Strategies for Writing
Audience/Purpose: For this assignment, the audience is you and I. You need to show me that you're well-informed on your issue, that you understand the range of positions people take, and why they take them.
Focus: Make sure that you have sufficiently defined (narrowed) your issue. Also, the issue should clearly be a debatable one.
Development: Since academic argument requires an understanding of the existing debate, you must show that the positions you've identified are, in fact, valid. This might take the form of summarizing sources, or perhaps quoting from sources. At any rate, you have to use the sources you've found through research to show that the positions really do exist within the ongoing debate.
Organization: This assignment does not require that you produce an actual essay. However, be sure to consider what will be the most effective way to organize your material, given the audience and purpose. For example, you might describe all three positions, then analyze all three, and then list what you agree and disagree with in each. Or you might describe, analyze and agree/disagree with one position at a time. These are two possibilities, but there are others open to you.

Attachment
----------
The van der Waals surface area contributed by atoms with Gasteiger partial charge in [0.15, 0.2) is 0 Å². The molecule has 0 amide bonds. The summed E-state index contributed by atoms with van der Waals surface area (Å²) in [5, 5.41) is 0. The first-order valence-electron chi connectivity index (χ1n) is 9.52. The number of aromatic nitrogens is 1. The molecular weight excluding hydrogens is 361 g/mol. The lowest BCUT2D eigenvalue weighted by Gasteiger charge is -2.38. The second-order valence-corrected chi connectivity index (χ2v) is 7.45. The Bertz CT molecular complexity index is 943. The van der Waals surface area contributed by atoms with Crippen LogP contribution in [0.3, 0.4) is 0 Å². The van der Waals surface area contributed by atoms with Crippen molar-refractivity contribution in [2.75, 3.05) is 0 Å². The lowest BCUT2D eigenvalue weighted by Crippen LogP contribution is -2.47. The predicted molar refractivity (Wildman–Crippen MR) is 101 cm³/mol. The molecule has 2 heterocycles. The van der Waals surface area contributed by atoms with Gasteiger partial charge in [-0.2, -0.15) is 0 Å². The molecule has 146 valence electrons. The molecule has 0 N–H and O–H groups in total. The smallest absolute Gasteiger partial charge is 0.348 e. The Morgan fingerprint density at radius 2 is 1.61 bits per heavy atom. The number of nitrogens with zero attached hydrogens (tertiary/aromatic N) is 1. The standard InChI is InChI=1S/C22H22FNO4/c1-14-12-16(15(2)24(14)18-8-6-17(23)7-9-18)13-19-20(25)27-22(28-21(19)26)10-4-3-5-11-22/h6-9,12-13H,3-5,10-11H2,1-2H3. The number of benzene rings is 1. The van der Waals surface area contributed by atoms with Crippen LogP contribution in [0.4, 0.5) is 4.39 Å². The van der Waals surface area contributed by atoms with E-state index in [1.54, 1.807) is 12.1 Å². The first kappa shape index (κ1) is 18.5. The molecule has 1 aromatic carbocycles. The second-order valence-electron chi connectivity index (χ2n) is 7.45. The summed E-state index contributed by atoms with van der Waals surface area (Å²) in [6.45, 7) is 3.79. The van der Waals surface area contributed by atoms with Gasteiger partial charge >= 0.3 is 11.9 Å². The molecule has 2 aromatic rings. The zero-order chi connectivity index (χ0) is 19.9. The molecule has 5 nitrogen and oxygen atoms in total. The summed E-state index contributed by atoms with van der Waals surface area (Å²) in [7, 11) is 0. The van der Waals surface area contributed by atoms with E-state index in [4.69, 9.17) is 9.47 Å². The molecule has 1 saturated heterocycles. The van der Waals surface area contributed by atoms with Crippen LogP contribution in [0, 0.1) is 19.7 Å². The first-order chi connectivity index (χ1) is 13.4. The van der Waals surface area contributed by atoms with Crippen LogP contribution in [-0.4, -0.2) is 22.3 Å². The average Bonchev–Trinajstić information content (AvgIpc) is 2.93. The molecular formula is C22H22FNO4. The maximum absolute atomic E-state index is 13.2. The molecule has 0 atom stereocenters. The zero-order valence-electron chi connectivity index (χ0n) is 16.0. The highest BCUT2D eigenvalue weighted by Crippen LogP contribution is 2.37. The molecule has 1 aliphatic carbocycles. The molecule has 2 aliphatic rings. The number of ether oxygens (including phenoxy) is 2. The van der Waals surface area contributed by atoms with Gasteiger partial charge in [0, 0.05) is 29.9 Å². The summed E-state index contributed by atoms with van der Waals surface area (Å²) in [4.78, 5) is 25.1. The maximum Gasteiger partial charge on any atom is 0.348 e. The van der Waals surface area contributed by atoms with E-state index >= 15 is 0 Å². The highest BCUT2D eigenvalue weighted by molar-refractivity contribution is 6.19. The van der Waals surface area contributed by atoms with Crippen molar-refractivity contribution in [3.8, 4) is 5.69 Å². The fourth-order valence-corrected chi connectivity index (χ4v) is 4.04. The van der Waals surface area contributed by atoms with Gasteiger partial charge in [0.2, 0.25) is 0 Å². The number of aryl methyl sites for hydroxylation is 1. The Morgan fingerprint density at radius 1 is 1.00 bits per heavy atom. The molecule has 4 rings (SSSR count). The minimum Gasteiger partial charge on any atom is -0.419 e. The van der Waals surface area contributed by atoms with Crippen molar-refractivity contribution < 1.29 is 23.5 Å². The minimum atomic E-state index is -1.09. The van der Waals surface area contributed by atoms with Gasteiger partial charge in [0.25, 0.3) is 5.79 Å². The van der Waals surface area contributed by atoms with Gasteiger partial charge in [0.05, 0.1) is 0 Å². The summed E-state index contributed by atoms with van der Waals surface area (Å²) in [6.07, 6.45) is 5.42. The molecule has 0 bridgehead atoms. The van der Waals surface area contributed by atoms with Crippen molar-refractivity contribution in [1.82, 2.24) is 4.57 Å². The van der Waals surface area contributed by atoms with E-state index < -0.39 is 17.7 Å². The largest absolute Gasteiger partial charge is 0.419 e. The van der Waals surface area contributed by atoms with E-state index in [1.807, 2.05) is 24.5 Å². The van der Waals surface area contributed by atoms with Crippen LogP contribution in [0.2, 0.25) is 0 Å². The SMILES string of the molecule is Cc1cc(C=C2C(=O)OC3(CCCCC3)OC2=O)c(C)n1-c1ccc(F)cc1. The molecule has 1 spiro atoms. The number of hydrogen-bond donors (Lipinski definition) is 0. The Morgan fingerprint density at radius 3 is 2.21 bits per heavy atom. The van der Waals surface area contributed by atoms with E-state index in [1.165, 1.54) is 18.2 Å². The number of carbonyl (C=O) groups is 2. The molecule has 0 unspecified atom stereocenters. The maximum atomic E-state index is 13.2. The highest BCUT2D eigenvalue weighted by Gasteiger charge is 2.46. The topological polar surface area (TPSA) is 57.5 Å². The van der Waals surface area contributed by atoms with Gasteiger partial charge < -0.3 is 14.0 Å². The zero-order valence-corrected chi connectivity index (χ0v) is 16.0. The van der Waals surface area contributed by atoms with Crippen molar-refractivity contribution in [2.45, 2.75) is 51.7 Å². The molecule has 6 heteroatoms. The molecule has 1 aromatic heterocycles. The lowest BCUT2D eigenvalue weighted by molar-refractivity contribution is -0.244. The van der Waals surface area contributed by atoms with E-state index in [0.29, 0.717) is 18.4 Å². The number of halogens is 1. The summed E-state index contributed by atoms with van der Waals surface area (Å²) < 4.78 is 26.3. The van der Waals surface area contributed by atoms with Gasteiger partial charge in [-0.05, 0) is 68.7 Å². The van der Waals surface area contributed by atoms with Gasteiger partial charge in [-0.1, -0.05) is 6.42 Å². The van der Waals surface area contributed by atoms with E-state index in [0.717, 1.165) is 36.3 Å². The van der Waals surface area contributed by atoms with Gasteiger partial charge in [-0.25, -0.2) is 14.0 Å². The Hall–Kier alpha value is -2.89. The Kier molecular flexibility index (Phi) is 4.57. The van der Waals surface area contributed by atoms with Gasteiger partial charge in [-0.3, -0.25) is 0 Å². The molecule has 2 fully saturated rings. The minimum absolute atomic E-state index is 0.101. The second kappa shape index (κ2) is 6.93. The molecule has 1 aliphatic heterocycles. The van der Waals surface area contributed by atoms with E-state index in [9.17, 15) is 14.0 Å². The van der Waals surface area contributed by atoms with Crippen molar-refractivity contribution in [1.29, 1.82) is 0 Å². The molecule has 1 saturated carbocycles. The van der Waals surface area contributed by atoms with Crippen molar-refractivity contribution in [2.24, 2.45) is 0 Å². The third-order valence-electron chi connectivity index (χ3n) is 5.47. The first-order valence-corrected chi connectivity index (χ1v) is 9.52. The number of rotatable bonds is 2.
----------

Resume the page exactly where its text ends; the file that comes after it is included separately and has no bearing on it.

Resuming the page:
Analyzing the Positions: Make sure in your analysis to consider a variety of factors that could explain why people take each particular position. Consider your sources and what values/characteristics they might have, but also consider what other factors might influence people to take this position, and why. You might try to establish a hierarchy of values-that is, what do people who have this position value most? What is their most important concern?
Agree/Disagree: In discovering and explaining where your own views fit with the positions you've identified, remember that you do not have to "side" with one position. You might agree with some parts of a position and disagree with other parts. You might also agree with parts of two or three positions at the same time. Often, the most sophisticated arguments effectively combine points from different positions.
Part 2: Be sure to consider what claims and audiences are appropriate to your focus issue. Make sure to choose a claim your audience will realistically accept. You also should not choose an audience that already agrees with you, or an audience that is so strongly opposed that they would be unlikely to be convinced by your argument, no matter how credible and well-supported.